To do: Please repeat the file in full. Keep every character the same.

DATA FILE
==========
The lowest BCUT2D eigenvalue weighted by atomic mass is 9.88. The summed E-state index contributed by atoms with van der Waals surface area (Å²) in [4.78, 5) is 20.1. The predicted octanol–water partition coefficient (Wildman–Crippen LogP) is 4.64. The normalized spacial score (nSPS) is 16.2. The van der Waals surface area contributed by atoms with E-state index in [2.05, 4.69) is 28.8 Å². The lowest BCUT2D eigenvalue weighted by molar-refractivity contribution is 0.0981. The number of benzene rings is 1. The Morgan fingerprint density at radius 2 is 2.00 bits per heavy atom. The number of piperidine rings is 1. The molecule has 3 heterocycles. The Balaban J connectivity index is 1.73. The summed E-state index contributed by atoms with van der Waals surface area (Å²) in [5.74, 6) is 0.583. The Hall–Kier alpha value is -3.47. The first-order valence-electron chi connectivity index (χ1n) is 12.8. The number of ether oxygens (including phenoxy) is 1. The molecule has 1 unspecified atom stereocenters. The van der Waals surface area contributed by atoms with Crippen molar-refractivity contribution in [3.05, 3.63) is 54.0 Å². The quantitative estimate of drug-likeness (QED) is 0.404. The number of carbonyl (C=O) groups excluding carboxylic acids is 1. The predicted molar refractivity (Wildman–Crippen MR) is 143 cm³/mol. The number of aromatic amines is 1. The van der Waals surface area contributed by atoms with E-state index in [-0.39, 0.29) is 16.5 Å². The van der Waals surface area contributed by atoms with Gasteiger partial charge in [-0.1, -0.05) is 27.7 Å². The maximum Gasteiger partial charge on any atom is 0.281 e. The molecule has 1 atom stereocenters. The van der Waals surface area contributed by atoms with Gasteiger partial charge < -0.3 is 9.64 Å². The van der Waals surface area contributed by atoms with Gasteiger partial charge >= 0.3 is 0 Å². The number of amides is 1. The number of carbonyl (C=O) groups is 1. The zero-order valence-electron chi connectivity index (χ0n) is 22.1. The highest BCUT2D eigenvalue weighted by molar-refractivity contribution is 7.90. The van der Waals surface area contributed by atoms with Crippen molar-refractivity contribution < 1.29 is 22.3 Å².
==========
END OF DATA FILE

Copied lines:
The lowest BCUT2D eigenvalue weighted by atomic mass is 9.88. The summed E-state index contributed by atoms with van der Waals surface area (Å²) in [4.78, 5) is 20.1. The predicted octanol–water partition coefficient (Wildman–Crippen LogP) is 4.64. The normalized spacial score (nSPS) is 16.2. The van der Waals surface area contributed by atoms with E-state index in [2.05, 4.69) is 28.8 Å². The lowest BCUT2D eigenvalue weighted by molar-refractivity contribution is 0.0981. The number of benzene rings is 1. The Morgan fingerprint density at radius 2 is 2.00 bits per heavy atom. The number of piperidine rings is 1. The molecule has 3 heterocycles. The Balaban J connectivity index is 1.73. The summed E-state index contributed by atoms with van der Waals surface area (Å²) in [5.74, 6) is 0.583. The Hall–Kier alpha value is -3.47. The first-order valence-electron chi connectivity index (χ1n) is 12.8. The number of ether oxygens (including phenoxy) is 1. The molecule has 1 unspecified atom stereocenters. The van der Waals surface area contributed by atoms with Crippen molar-refractivity contribution in [3.05, 3.63) is 54.0 Å². The quantitative estimate of drug-likeness (QED) is 0.404. The number of carbonyl (C=O) groups excluding carboxylic acids is 1. The predicted molar refractivity (Wildman–Crippen MR) is 143 cm³/mol. The number of aromatic amines is 1. The van der Waals surface area contributed by atoms with E-state index in [-0.39, 0.29) is 16.5 Å². The van der Waals surface area contributed by atoms with Gasteiger partial charge in [-0.1, -0.05) is 27.7 Å². The maximum Gasteiger partial charge on any atom is 0.281 e. The molecule has 1 atom stereocenters. The van der Waals surface area contributed by atoms with Gasteiger partial charge < -0.3 is 9.64 Å². The van der Waals surface area contributed by atoms with Gasteiger partial charge >= 0.3 is 0 Å². The number of amides is 1. The number of carbonyl (C=O) groups is 1. The zero-order valence-electron chi connectivity index (χ0n) is 22.1. The highest BCUT2D eigenvalue weighted by molar-refractivity contribution is 7.90. The van der Waals surface area contributed by atoms with Crippen molar-refractivity contribution < 1.29 is 22.3 Å².